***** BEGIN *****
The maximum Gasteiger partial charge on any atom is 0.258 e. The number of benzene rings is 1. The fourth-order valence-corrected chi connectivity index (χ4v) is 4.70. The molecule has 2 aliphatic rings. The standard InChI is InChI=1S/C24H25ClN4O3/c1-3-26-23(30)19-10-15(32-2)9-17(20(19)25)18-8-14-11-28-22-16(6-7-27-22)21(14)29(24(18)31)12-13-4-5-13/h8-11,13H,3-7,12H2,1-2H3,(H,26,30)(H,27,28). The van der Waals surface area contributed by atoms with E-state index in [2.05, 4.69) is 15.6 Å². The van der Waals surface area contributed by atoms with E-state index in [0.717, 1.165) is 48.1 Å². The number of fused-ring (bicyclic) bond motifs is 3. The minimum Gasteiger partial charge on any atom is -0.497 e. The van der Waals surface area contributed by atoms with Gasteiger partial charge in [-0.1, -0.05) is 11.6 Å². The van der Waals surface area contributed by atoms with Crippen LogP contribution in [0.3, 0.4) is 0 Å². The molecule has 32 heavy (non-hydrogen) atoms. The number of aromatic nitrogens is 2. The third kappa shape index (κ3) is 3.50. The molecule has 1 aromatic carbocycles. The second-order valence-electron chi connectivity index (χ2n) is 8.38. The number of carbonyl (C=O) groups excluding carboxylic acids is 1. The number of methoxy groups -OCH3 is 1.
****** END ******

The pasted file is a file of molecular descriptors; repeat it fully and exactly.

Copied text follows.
The maximum Gasteiger partial charge on any atom is 0.258 e. The number of benzene rings is 1. The fourth-order valence-corrected chi connectivity index (χ4v) is 4.70. The molecule has 2 aliphatic rings. The standard InChI is InChI=1S/C24H25ClN4O3/c1-3-26-23(30)19-10-15(32-2)9-17(20(19)25)18-8-14-11-28-22-16(6-7-27-22)21(14)29(24(18)31)12-13-4-5-13/h8-11,13H,3-7,12H2,1-2H3,(H,26,30)(H,27,28). The van der Waals surface area contributed by atoms with E-state index in [2.05, 4.69) is 15.6 Å². The van der Waals surface area contributed by atoms with E-state index in [0.717, 1.165) is 48.1 Å². The number of fused-ring (bicyclic) bond motifs is 3. The minimum Gasteiger partial charge on any atom is -0.497 e. The van der Waals surface area contributed by atoms with Gasteiger partial charge in [-0.1, -0.05) is 11.6 Å². The van der Waals surface area contributed by atoms with Crippen LogP contribution in [0.3, 0.4) is 0 Å². The molecule has 32 heavy (non-hydrogen) atoms. The number of aromatic nitrogens is 2. The third kappa shape index (κ3) is 3.50. The molecule has 1 aromatic carbocycles. The second-order valence-electron chi connectivity index (χ2n) is 8.38. The number of carbonyl (C=O) groups excluding carboxylic acids is 1. The number of methoxy groups -OCH3 is 1.